Presidential races

Walker to quit presidential race

Wisconsin Gov. Scott Walker will bow out of the race for the Republican presidential nomination Monday evening.

Walker, who has seen his poll numbers plummet over the last several months, has scheduled a news conference in Madison, Wis., at 6 p.m.

{mosads}Walker is the second candidate to drop out of the 2016 race, following former Texas Gov. Rick Perry, who suspended his campaign on Sept. 11. That leaves 15 candidates in the hunt for the GOP nomination.

One of Walker’s major donors, Minnesota billionaire Stanley Hubbard, said Monday he heard the news and then called “one of Walker’s key people inside the campaign and they confirmed it.”
“It’s too bad,” said Hubbard, a broadcasting mogul who has already given $50,000 to Walker’s Unintimidated PAC. 
“He’s a good man, a decent man,” Hubbard added.
“Maybe he’s smart to do it. If you’re going to be in national politics you have to have TV star power.
“[But] Scott lacked that star power, apparently.”
The New York Times was first to report that Walker will announce he plans to drop out of the race.
Once the front-runner for the nomination, Walker has suffered badly in recent polls over the past couple of months, falling to less than 1 percent in a CNN poll released Sunday.
Businessman Donald Trump and retired neurosurgeon Ben Carson, among others, have surged following their early August performances in the first GOP debate.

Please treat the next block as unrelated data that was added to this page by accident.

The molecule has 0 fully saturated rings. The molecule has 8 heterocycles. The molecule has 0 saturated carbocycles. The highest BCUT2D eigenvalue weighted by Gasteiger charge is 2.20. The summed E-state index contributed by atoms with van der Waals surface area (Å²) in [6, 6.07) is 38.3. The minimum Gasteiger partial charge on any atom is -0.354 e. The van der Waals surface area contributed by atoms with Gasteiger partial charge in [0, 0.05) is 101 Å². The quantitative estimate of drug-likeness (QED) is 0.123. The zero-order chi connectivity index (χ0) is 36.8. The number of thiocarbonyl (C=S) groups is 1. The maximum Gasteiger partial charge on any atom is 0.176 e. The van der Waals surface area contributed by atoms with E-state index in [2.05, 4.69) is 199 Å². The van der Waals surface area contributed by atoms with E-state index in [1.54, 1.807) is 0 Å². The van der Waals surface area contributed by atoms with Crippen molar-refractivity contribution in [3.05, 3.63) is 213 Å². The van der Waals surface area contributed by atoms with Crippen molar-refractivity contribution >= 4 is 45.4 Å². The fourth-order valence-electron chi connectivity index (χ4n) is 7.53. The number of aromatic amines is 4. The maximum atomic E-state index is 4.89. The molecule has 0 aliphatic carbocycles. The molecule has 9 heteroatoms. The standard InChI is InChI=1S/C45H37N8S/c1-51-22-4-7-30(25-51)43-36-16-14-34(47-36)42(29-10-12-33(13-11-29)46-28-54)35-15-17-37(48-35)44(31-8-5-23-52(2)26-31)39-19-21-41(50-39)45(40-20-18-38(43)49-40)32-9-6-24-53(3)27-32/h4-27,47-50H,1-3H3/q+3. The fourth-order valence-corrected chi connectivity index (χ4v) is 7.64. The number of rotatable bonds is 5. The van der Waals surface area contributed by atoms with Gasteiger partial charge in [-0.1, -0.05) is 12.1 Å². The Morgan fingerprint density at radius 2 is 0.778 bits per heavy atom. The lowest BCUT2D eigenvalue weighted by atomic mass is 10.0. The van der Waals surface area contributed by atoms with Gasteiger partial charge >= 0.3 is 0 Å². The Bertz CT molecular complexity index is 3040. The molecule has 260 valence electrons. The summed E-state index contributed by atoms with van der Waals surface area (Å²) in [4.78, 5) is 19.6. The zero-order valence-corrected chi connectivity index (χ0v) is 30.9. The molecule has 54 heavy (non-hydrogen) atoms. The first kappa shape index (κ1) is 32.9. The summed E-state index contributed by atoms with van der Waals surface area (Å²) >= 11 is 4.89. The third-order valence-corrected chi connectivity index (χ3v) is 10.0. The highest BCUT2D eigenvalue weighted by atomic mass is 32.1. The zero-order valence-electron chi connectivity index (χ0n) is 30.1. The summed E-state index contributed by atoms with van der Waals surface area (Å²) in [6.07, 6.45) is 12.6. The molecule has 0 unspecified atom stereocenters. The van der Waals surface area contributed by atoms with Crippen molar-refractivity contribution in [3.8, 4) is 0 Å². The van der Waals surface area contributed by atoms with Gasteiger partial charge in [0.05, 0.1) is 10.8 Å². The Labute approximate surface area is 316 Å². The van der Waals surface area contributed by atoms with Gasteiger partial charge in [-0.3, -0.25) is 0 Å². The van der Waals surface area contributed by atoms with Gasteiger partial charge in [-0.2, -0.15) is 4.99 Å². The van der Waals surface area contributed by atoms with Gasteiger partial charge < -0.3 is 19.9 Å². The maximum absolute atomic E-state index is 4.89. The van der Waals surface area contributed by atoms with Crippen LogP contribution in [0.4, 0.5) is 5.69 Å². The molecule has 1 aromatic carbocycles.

Then came last Wednesday night, when Walker made little impact and spoke for just over eight minutes in three-hour CNN debate.
The next day, Walker was on a conference call with donors trying to reassure them his campaign was still viable, with his campaign team, including manager Rick Wiley and national finance co-chairman Todd Ricketts, reassuring his wealthiest donors that everything was under control. 

On a noon conference call with donors last Thursday, Ricketts told major financial supporters that “we’ve got to keep enough gas in the Winnebago as we’re making this tour,” according to two sources on the call. 

But in private conversations, Walker’s donors were saying the situation could be much more serious than Ricketts’s light-hearted characterization suggested. 

“People don’t want to give money to a sinking ship,” said a Walker donor just hours after he hung up on the call last Thursday. “We’ve just got to hope he catches a wave here and gets some kind of comeback.” 

The Associated Press reported following last week’s debate that Walker’s campaign had more than $100,000 in outstanding debts.
Terry Sullivan, the campaign manager for Sen. Marco Rubio’s (R-Fla.) presidential bid said Monday that Walker’s New Hampshire state co-chair will switch his endorsement to Rubio, which the campaign later confirmed is former state party vice-chairman Cliff Hurst. 

“We are prepared as people move on in the race to capitalize on that,” he said at an event in Washington for presidential campaign managers. He did not clarify which of the three Walker New Hampshire co-chairmen was switching over.
Former Florida Gov. Jeb Bush’s campaign manager, Danny Diaz, called the news “surprising.”
Hubbard, the Walker donor, said and his wife would now put their money behind one of four people: Former Hewlett-Packard CEO Carly Fiorina, Rubio, New Jersey Gov. Chris Christie or Carson. “But we are not going to be jumping right into another super-PAC. We’re going to wait and see what happens.”